As the dust settles on the Hanoi summit, critics argue that the absence of an agreement between Trump and Kim is a sign that diplomacy between the U.S. and North Korea has failed. But even without a roadmap to denuclearization, the summit promotes important goals in these early stages: dialogue, a continued freeze on nuclear testing, and hope for a gradual lifting of economic sanctions.
U.S. President Donald Trump’s much-anticipated summit with North Korean leader Kim Jong-un at the end of February ended early, with neither side coming away with tangible gains nor committing to further talks. Assessments, though, of the summit’s success or failure need first to consider where the summit sat in the context of recent U.S.-North Korea relations.
2018: From Pariah to a New-Look North Korea
2017 was the year of nuclear testing, furious tweets, and name-calling. The year that followed turned East Asian international relations on its head, with North Korea’s coming-out on the international stage, historic handshakes, and burgeoning romance.
In 2018, North and South Korea competed together in the Winter Olympics and the leaders of the two Koreas, President Moon Jae-in and Kim, met three times. The surprising warming of inter-Korean ties was punctuated by the June 12 U.S.-North Korea summit.
In the lead-up to the summit, Pyongyang dismantled its Punggye-ri nuclear test site and released three American hostages, gestures of goodwill that Trump would later point to as tangible successes of his North Korea policy.
With Singapore playing host, the June 2018 summit was the first time a sitting U.S. president met with a North Korean leader. Trump and Kim signed an agreement that included a pledge for the denuclearization of the Korean peninsula, committing the U.S. and North Korea to working toward “peace and prosperity.”
In the weeks that followed, however, Trump came under fire for not extracting guarantees from Pyongyang on the specifics of what “denuclearization” actually means. Critics argued that promises to disarm are not enough and that North Korea has already advanced its ballistic and nuclear programs to the point where a testing pause makes little difference.
The Trump administration responded by saying that the summit was not supposed to solve the nuclear crisis, rather to set conditions for future talks in which North Korea would give up its nuclear arsenal in exchange for economic incentives.
Trump came under fire for not extracting guarantees from Pyongyang on the specifics of what “denuclearization” actually means.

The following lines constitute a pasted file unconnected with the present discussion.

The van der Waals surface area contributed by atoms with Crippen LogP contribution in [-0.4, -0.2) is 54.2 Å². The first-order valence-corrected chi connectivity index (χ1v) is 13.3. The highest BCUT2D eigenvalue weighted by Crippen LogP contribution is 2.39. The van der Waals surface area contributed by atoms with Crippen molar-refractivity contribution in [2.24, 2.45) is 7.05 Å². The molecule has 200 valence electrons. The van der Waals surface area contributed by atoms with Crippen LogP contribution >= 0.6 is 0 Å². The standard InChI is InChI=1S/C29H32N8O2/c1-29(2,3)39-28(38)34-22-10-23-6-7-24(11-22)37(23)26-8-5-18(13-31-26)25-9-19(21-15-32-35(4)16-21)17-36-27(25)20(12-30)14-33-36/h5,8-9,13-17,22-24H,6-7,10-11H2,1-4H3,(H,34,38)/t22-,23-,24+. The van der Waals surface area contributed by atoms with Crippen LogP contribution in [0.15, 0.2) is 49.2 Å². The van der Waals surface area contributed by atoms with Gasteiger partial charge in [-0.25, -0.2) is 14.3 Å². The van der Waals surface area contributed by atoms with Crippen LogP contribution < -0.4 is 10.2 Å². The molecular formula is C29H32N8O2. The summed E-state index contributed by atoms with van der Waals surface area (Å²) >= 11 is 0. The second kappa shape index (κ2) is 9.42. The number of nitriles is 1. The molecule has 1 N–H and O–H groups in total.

The goodwill that culminated in the historic meeting continued. North Korea has not tested a nuclear device since September 2017, nor has it lobbed any ballistic missiles over Japan. In addition, Pyongyang returned the remains of 55 American soldiers killed during the Korean War and offered to accept international inspections of its nuclear sites.
Nevertheless, there has been no forward momentum on either side, with the U.S. refusing to lift sanctions and Pyongyang reportedly continuing to develop its nuclear weapons program. Thus, negotiations have languished.
The second Trump-Kim summit was expected to break the diplomatic stalemate and reignite impetus toward denuclearization. Instead, the impasse remains.
Before the first summit, the Trump administration considered “complete, verifiable, irreversible” denuclearization (CVID) as the only acceptable outcome. Things have since changed, as indicated by hawkish National Security Advisor John Bolton being sidelined in favor of “dovish” Secretary of State and ex-CIA chief Mike Pompeo.
The U.S. was expected to come to the summit more flexible and willing to listen. Trump stated that he wanted denuclearization, but also said that he was in no rush. He further praised the importance of his “personal relationship” with Kim, saying that without him, the U.S. and North Korea would be in a major war.
For Pyongyang, the Singapore summit was another moment in a year of diplomacy in which Kim went from evil villain to smiling statesman. Kim’s first meeting with Trump bought him international legitimacy and the suspension of U.S.-South Korea joint military exercises. Kim left Singapore confident that the “maximum pressure” driven by the U.S. had been defused.